Facebook “friends”? The impact of social media trends on depression and self-confidence

When I googled “how many people are on Facebook?”, the question popped up in my search prompter before I could even finish writing it.  That goes to show how central this social media site and others have become in our daily lives.  The answer, in case you were wondering, is 500 million. MILLION.  And 50% of those users log into the site at least once per day.  That is 250 million people connecting talking to each other, looking at photos, reading status updates and “check-ins” every day.  With so much access to our personal lives, it is becoming increasingly more difficult to create boundaries with information (people can track you almost anywhere through social media sites) and decide how much is “too much” to open up about ourselves online.  I have written blog posts before about limiting what we say online (“when to open up and when to shut up”) and about how influential websites can be on our mental health (such as my blog about the influence of YouTube on cutting behaviors). 

Now, there is a new study conducted by the American Academy of Pediatrics and published in the April issue of Pediatrics magazine that states that social media sites like Facebook can increase teenagers’ levels of depression.  Doctors are not sure if this increase in depression is an extension of a depression that might already be experienced or if it is a new form of the mental health condition that is developed when teens obsess over online media sites.  Teenagers who might already be dealing with issues surrounding self-esteem can easily log into the website and be faced with photos, information, and status updates by peers that can “make us feel like we don’t measure up”.  To me, this is a viral extension of the popularity contests that we all enter into in middle and high school, where being popular and “cool” (and especially when it concerns dressing and looking a certain way) is of utmost importance for our happiness level.

What is most concerning to me is that the online world tends to be a place where people can say whatever they want to and (usually) avoid reprecussions that might have been enforced in the real world.  Online bullying, online websites and videos that condone behaviors that are unhealthy and demeaning, and other types of online networking can make it easier to be vicious and disrespectful to others.  This type of harrassment “in the second degree” compounded by the fact that what we see and read online is not necessarily always the reality, can strongly influence our feelings of self-esteem and self-concept.  Do you know what it feels like to be having a challenging day and then to log onto Facebook and see a steady stream of a friend’s status updates that are chipper, happy, and which can seem to make your day even worse?  How about logging into Facebook while working hard to pay your bills and you see photos of a friend’s expensive new car or trip around the world?  These types of factors can make us feel lazy, boring, and like we are not “good enough”.  Don’t even get me started on the realm of tracking old friends and partners and finding photos of them laughing with new partners or a new group of friends.  It makes me wonder about the appeal of online sites sometimes, and I ponder the obsession we 500 million users have and can’t seem to shake (myself admittedly being one of them).  To add to the chaos, many of those persuasive photos and updates might not even be true and may be a way for the poster to try to increase his or her own self-esteem by putting on a false reality to the online world.  Phew — keeping track of all of this is exhausting!  As Dr. Gwenn O’Keeffe, a Boston-area peditrician states, this type of social comparison can be “more painful than sitting alone in a crowded cafeteria at school and that Facebook creates a skewed view of what’s really going on.”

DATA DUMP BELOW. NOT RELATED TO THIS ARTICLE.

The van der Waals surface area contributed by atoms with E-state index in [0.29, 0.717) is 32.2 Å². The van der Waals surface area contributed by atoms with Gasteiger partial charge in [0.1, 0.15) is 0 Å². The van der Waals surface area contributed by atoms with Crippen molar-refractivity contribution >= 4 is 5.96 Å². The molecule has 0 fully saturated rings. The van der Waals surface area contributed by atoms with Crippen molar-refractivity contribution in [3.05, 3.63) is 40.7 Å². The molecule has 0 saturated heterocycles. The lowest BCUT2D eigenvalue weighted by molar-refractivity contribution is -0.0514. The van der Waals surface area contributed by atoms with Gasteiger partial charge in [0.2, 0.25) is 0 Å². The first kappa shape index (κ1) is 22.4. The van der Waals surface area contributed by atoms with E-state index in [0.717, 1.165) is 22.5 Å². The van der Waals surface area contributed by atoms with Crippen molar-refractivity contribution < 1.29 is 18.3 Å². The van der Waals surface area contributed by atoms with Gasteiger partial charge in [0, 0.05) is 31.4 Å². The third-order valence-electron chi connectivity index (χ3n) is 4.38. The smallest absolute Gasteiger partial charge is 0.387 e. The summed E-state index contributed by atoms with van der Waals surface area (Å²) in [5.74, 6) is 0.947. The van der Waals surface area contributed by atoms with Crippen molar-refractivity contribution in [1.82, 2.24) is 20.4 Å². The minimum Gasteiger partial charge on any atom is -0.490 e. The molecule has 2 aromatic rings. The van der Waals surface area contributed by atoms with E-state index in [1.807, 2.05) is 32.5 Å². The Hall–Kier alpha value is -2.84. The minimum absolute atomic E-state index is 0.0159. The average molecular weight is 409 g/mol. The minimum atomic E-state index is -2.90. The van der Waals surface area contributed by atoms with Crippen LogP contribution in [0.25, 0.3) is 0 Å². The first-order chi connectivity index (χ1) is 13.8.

Social media sites do not just influence that self-esteem and levels of depression of only teenagers (though teenagers might have emotional states that are more easily influenced by peer interaction than other age groups).  I believe that we all have experienced some of the feelings that this study is talking about.  Whether you are a child first experiencing the seemingly limitless excitement of the online world or whether you are an adult in your 60s who is reconnecting with old friends and schoolmates that you have not heard from in many years, you might understand the issue of not knowing how to limit the impact of social media sites on our personal mental health.

While doctors do state that many factors of social networking is healthy and productive, it can “sometimes go to far and turn into a popularity and comparison contest”.  Doctors also assure that just because you are on Facebook does not mean that you will get depressed.  As research is still being conducted, we do not know the full extent of the correlation between depression and social media sites and clinicians currently believe that the concern mostly occurs with those who already have some feelings of depression and low self-esteem and whose symptoms increase through repeated use of social networking sites.  Whatever the cause or conditions, this issue is certainly of serious concern and will continue to be so as our world becomes more reliant on online communication and viral influence.